Let U be a Grothendieck universe, and U+ its successor universe (assume Grothendieck's universe axiom).

Everybody agrees that a U-small category is a category whose sets of objects and morphisms are both elements of U. For the "next larger size" of categories which are not necessarily even locally small, call them just U-categories, there are two possible definitions:

  • a category whose set of objects and Hom-sets are all subsets of U;
  • a category whose set of objects and Hom-sets are all elements of U+ (U+-small categories).

I quite prefer the second notion, so that the category of U-categories is cartesian closed and we can form localizations. This is the usage of Dwyer-Hirschhorn-Kan-Smith, "Homotopy Limit Functors on Model Categories and Homotopical Categories". I think the first more closely corresponds to non-Grothendieck universe-based treatments of category theory using sets and classes, but I might be wrong about that.

For U-locally small categories there are again two possible definitions:

  • a category whose set of objects is a subset of U and whose Hom-sets are elements of U,
  • a category whose set of objects is an element of U+ and whose Hom-sets are elements of U.

I don't see a strong reason to prefer one over the other, except that the second is more parallel with my preference for U-categories. DHKS uses the first. As an example of the difference between them, if I have a U-locally small category C, I can form the category (poset) of full subcategories of C; this is U-locally small under the second definition, but not the first. Is this a good thing or a bad thing? Or are there no theorems I would care about that are affected by this difference? Does anyone have an opinion about these two definitions?

  • $\begingroup$ In the definition of U-locally small, shouldn't it be "Hom-sets" instead of "set of morphisms"? $\endgroup$ Oct 30, 2009 at 17:32

1 Answer 1


You are correct that the first notion of U-category corresponds more closely to non-Grothendieck-universe-based treatments, e.g. using NBG or MK set-class theory. To be precise, if U is a universe, defining "set" to mean "element of U" and "class" to mean "subset of U" gives a model of MK set-class theory (and hence also NBG, which is weaker than MK). A comparison of the relationships between different set-theoretic treatments of large categories can be found in my expository paper "Set theory for category theory."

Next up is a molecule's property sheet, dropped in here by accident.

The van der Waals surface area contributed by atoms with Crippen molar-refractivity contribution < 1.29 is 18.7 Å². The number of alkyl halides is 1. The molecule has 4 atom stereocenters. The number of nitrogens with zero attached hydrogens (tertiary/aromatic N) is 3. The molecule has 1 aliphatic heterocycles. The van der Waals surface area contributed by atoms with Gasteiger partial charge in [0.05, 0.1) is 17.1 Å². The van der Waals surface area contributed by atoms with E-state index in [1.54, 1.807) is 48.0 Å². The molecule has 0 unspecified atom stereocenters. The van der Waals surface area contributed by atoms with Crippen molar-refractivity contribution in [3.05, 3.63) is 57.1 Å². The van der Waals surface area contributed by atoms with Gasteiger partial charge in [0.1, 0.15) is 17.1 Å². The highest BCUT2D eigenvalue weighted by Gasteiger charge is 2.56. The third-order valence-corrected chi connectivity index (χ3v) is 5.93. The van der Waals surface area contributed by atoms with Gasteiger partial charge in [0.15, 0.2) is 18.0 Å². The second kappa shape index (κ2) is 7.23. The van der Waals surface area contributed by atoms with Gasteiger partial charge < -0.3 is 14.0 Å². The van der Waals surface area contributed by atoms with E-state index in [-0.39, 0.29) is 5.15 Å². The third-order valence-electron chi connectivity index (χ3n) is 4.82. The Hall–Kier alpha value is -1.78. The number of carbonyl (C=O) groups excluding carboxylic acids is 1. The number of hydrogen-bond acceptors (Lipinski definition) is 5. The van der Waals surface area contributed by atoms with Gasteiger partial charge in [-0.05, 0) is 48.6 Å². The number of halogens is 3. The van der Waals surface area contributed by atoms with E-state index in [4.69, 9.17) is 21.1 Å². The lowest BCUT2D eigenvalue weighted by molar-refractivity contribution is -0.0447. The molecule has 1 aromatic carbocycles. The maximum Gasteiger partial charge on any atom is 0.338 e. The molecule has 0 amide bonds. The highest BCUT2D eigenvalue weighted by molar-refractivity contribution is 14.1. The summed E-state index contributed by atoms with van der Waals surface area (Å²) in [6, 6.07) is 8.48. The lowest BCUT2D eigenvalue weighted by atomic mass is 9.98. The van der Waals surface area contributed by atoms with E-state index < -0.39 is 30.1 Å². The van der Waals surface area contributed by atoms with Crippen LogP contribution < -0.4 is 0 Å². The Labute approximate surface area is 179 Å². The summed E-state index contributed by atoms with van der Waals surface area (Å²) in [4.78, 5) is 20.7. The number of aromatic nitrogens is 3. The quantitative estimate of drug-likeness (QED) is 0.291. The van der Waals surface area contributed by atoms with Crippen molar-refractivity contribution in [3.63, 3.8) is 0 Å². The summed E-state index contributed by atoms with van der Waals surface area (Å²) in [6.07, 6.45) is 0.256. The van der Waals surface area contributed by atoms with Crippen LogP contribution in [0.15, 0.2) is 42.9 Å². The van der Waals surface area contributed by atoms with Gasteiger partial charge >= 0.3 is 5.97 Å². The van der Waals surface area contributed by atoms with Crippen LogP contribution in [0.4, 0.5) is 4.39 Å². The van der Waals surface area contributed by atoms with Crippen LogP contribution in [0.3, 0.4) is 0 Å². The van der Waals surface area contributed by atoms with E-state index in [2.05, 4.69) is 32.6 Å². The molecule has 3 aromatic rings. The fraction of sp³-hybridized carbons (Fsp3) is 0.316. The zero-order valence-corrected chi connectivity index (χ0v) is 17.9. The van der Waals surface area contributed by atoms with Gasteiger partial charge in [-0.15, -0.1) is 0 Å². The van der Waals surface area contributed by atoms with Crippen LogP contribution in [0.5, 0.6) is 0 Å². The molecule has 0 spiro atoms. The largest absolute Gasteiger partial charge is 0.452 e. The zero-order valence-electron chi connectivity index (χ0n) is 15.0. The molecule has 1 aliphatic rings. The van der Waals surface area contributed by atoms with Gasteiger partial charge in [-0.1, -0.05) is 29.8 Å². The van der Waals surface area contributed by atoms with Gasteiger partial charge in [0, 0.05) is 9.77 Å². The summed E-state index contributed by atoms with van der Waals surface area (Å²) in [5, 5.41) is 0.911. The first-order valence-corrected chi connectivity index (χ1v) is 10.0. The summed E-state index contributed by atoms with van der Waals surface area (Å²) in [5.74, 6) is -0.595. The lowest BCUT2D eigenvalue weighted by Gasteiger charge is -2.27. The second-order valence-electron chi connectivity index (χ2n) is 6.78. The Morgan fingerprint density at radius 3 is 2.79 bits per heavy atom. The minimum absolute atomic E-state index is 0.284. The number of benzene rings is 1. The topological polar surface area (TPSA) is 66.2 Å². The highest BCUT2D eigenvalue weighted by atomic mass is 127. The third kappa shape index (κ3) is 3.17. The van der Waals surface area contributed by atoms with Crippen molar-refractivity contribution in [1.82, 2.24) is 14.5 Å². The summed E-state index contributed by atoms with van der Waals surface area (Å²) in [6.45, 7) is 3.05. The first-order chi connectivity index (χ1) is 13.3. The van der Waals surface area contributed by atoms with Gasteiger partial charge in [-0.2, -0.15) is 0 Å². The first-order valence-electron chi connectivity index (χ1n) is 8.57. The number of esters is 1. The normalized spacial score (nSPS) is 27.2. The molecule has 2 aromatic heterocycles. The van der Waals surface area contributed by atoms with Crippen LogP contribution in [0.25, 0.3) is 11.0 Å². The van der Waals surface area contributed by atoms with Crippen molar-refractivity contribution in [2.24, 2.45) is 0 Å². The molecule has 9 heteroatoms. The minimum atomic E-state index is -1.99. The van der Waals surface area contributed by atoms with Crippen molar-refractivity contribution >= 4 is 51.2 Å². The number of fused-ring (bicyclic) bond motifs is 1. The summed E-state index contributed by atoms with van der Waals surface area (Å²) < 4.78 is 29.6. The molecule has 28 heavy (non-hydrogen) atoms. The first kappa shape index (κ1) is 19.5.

Here is an example of one theorem that can (maybe) tell the difference between the two notions of U-locally-small categories. Let C be a U-category whose hom-sets are in U (i.e. a "U-locally-small category" by your second definition). Then C has a Yoneda embedding C → [Cº,Set] where Set is the U-category of U-small sets. Note that [Cº,Set] is only a U-category by your second definition (i.e. a U⁺-small category). We say that C is lex-total if this Yoneda embedding has a left adjoint which preserves finite limits. It is a theorem of Freyd, which can be found in Ross Street's paper "Notions of topos," that if C is lex-total and also U-locally-small according to your first definition (its set of objects is a subset of U), then C is a Grothendieck topos (i.e. the category of U-small sheaves on some U-small site). The converse is not hard to prove, so this gives a characterization of Grothendieck toposes. As far as I know, it is unknown whether there can be lex-total U-categories with very large object sets that are not Grothendieck toposes.

I would personally be inclined to use your second definition of "U-locally small," because as you say it matches your preferred definition of large category relative to U (which I would prefer to just call a "U⁺-small category", since its definition makes no reference to U), and also because the term "U-locally small" sounds as if it only imposes a smallness condition locally. Street uses "moderate" for a category with at most a U-small set of isomorphism classes of objects, so if one wants to state a theorem (such as the above) about U-locally-small categories according to your first definition, one can instead say "U-locally-small and U-moderate."

  • $\begingroup$ I prefer the second definition too, but since most texts use something like the first definition, I just wanted to check that there wasn't some subtle reason that theorems could be affected by the difference. $\endgroup$ Nov 1, 2009 at 18:28

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